LETTER: What Is Happening in Northampton County?
June 8, 2015
About a decade ago, family members relocated from our rural area in upstate New York to Northampton County, which they call “the lower Eastern Shore.” Retirement age, they were seeking a more serene way of life, and subsequently invested nearly $750,000 in property there, convinced that the rural and scenic county would meet and exceed their every need. My husband and I, also creeping up on the age where we might want to enjoy living in a milder climate, first visited their new home in 2006. A weekend stay then cocked our heads a bit, and we put a checkmark in the box next to “potential” prospects on our small but growing list.
Our next stay, the following summer, lasted nearly a week. During that time we dug a little deeper into what the county and incorporated towns offered, with a keen eye on whether or not the “lower Shore” would remain a contender. Within several years, our visits expanded to include more lengthy stays, burning up our vacation time between Northampton County and the Outer Banks, another possible retirement site.
The area where we live has seen its share of environmental incursions, from waste incinerators, coal burning plants, hard rock mines, oil pipelines, and construction and demolition landfills proposed for residential areas. Therefore, when looking for property that would be protected from these body blows, we looked very carefully at zoning ordinances and comprehensive plans in prospective retirement candidates, as those blueprints reflect the vision that the majority of residents hold for the future of their local and regional setting.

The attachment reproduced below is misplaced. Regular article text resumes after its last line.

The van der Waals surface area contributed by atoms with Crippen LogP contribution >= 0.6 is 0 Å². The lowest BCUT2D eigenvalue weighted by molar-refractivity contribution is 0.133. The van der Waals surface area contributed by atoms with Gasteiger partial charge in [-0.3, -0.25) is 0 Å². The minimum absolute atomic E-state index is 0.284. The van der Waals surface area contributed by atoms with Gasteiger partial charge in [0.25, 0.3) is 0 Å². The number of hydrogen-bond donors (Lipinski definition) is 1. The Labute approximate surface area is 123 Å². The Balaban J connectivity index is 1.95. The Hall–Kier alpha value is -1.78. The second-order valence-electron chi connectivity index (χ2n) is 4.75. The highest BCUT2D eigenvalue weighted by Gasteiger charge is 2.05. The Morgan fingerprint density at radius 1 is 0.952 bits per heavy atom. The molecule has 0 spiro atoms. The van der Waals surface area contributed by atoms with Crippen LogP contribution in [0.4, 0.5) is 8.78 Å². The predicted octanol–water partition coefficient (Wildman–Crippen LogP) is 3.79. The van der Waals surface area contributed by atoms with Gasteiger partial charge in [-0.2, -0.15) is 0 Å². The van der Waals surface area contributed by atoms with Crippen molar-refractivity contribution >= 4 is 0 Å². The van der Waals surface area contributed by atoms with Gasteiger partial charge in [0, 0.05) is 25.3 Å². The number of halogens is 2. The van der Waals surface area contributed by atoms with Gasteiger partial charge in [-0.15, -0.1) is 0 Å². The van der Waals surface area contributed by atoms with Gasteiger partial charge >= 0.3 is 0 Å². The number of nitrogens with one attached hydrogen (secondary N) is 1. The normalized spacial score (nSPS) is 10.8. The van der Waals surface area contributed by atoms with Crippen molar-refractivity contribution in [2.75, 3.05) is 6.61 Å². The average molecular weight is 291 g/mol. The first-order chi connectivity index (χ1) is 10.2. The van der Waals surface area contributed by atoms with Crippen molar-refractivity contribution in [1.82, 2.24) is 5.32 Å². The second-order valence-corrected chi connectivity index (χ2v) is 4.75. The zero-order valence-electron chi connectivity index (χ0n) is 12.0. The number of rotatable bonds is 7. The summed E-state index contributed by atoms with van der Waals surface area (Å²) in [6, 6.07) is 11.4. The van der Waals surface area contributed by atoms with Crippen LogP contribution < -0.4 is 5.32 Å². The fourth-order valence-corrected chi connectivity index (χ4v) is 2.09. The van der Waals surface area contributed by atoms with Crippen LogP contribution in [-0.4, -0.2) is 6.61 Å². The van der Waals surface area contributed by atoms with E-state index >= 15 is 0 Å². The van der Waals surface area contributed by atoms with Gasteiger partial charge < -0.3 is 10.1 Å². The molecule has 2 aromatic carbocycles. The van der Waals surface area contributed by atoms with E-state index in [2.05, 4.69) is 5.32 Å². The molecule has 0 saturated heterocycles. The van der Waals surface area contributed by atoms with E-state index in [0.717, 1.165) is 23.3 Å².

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The 2009 Comprehensive Plan and its supporting ordinance, both written with the input from residents through surveys, workshops, town hall meetings, and focus groups, was our jump-off point to help us really understand how solid the footing was on what we perceived to be a very stable and protective community. The roadmap for economic growth in those documents envisioned public, private, and governmental support for ”aquaculture, education, agriculture, tourism, nature-based recreational offerings, small business growth, and the arts.” Perfect. Just what we wanted.
So by 2013 we started actively looking for real estate in Northampton County. We knew what we wanted: open space, low density, rural, and protected. But after learning in 2014 from our relatives that the Northampton County Board of Supervisors was planning to rezone the entire county into a more crowded, industrial, commercial, and less-protected community, we put our potential investment plans in Northampton County on hold, and will not rekindle our consideration until this issue is well settled.
Some of the changes that we see that stop us dead in our tracks are the fact that waste incineration (now called waste management and resource recovery — I guess in an attempt to mask the real plans) and large-scale industrial chicken farms are being welcomed into the county.
Protections for drinking water (the quality of which we have heard might be less than perfect in areas close to the Atlantic Ocean and the mighty Chesapeake Bay) are being eliminated, with no restrictions on how much land can be paved over on each parcel. And as for how taxpayer resources are currently being handled by county government, given a small population of just over 12,000, that also is mind blowing.
We are hoping that people in the county take the time and effort to protect their investments, both current and prospective, as I am sure that we are not the only ones who will look elsewhere if the current “leaders” get their way.
SARAH and TIM LOUGHLIN
New York State